When you we hear or read the word communication, most people think of speaking or reading. When I hear or read the words demonstrative communication, I think of a sales person or a preschool teacher, as each utilize demonstrative communication. They not only use their verbal communication, but also are using their hands, eyes, and ears as the goal is to capture an individual’s attention by connecting to all the senses. According to University of Phoenix Course syllabus (2012) demonstrative communication is described as involving such things as facial expressions, tone of voice, body language, and so forth, which are non-verbal and unwritten communication. Along with body language, facial expressions, and tone of voice the sales associate and preschool teacher are also listening intently.
As a sales associate, their ultimate goal is to do what they can to not let their customer leave until they are walking away with their product. To do this they need to pay attention to the customer’s responses to their sales pitch, and one way to do this is to listen. “One of the worst things a salesman can do is fail to listen” (2000, para. 11). This statement can go with any type of conversation. If you are not listening carefully to the sender of the communication you may respond incorrectly. For the sales associate who is trying to sell a pool to an elderly couple, the couple says, “we are deathly afraid of the water and do not know how to swim.” The sales associate suggests the pools can be built to fit depth the customer is comfortable with. This is an example of an ineffective and negative experience for the sender (elderly couple) as the receiver (pool sales associate) did not listen effectively and disregarded their concern.
A preschool teacher uses many non-verbal and unwritten communication skills, as their audience’s attention span is very limited. The teachers engage with the students in entertaining activities, and at the same time the teachers are teaching a skill or lesson. This is why our children come home with many art projects as they are learning social and sensory skills. While the children are finger painting, the teachers are engaging with the student in conversation about their painting. “Why is your tree blue or what are the chickens eating in your picture?” These are questions that allow the child to think and use their imagination, which builds social and communication skills. “Early childhood educators need to make it a priority to teach communication skills early and strategically, especially in preschool when helping children gain the knowledge and skills needed to succeed in kindergarten and the primary grades (Chen & Shire, 2011, para. 3). For a child young child, if they are having fun while learning they retain the lesson, and enjoy learning in the future. I know for my children, preschool was a very positive experience because of the teachers, and to this day they are excited to go to school. I continue to ask my children the same questions of why and what as they get older, to continue with building on their communication skills.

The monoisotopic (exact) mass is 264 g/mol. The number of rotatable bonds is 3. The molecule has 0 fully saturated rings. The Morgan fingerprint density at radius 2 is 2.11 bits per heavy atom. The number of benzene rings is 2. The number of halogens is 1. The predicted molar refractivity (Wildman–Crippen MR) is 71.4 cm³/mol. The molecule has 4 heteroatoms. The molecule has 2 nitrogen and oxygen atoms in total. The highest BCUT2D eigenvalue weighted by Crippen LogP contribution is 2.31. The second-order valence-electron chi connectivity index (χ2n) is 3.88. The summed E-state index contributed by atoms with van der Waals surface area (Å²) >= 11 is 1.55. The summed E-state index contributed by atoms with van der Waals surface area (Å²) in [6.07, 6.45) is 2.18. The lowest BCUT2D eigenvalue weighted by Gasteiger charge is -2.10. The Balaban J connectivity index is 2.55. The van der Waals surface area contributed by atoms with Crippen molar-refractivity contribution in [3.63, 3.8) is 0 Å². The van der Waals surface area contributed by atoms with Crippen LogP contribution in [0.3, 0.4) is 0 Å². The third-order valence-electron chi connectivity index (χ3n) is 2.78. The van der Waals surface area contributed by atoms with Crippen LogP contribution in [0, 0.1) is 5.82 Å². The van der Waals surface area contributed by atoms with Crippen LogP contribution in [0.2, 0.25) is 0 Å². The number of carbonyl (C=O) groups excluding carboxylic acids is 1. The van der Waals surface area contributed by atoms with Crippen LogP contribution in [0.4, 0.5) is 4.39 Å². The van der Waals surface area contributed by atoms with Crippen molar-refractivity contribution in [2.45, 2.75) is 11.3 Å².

Effective listening skills reflect in a person’s response, by how the message is decoded in the response. If the receiver needs to ask the sender to repeat the message, they are not listening and also losing the trust of the sender. “Listening is generally defined as a conscious, cognitive effort involving primarily the sense of hearing and leading to interpretation and understanding” (Sayeekumar, 2013). If effective listening skills are not utilized, the result could lead to a misunderstanding and can cause an argument or disagreement, which could have been prevented. “By making sure to hear what is said and by working to make your filtering process give you more accurate meanings to the words you hear, you add strength to the messages you receive (Anderson, 2000). Listening with a clear and open mind provides the receiver with a clear understanding of the message being sent. In turn, the response will reflect the message was understood.
Listening is a vital non-verbal and unwritten skill in demonstrative communication. Listening is not a skill that we learn overnight. We refine our listening skills that we learned as a toddler with our preschool teacher as we go through life and learn from our experiences. It would be encouraging if we could say, “Listening is like a fine wine, it gets better with age.” However this phrase may not be true in all situations, as my example with the sales associate demonstrated. By committing to the effort of effective listening skills you are preparing yourself for your future ventures.
University of Phoenix. (2012). Course syllabus. Retrieved from University of Phoenix,
How to make the perfect sales pitch. (2000, Dec 09). The Times. Retrieved from
Chen, J. J., & Shire, S. H. (2011, March). Strategic teaching: Fostering communication skills in
diverse young learners. YC Young Children, 66(2), 20-27. Retrieved from http://search.proquest.com.ezproxy.apollolibrary.com/docview/874262853?accountid=458
Sayeekumar, M. (2013). Develop Effective Listening Skill. Language In India, 13(5), 704-707.
Anderson, D. A. (2000). Effective communicative and listening skills revisited. Marine Corps
Gazette, 84(3), 60-61. Retrieved from http://search.proquest.com/docview/221444759?accountid=458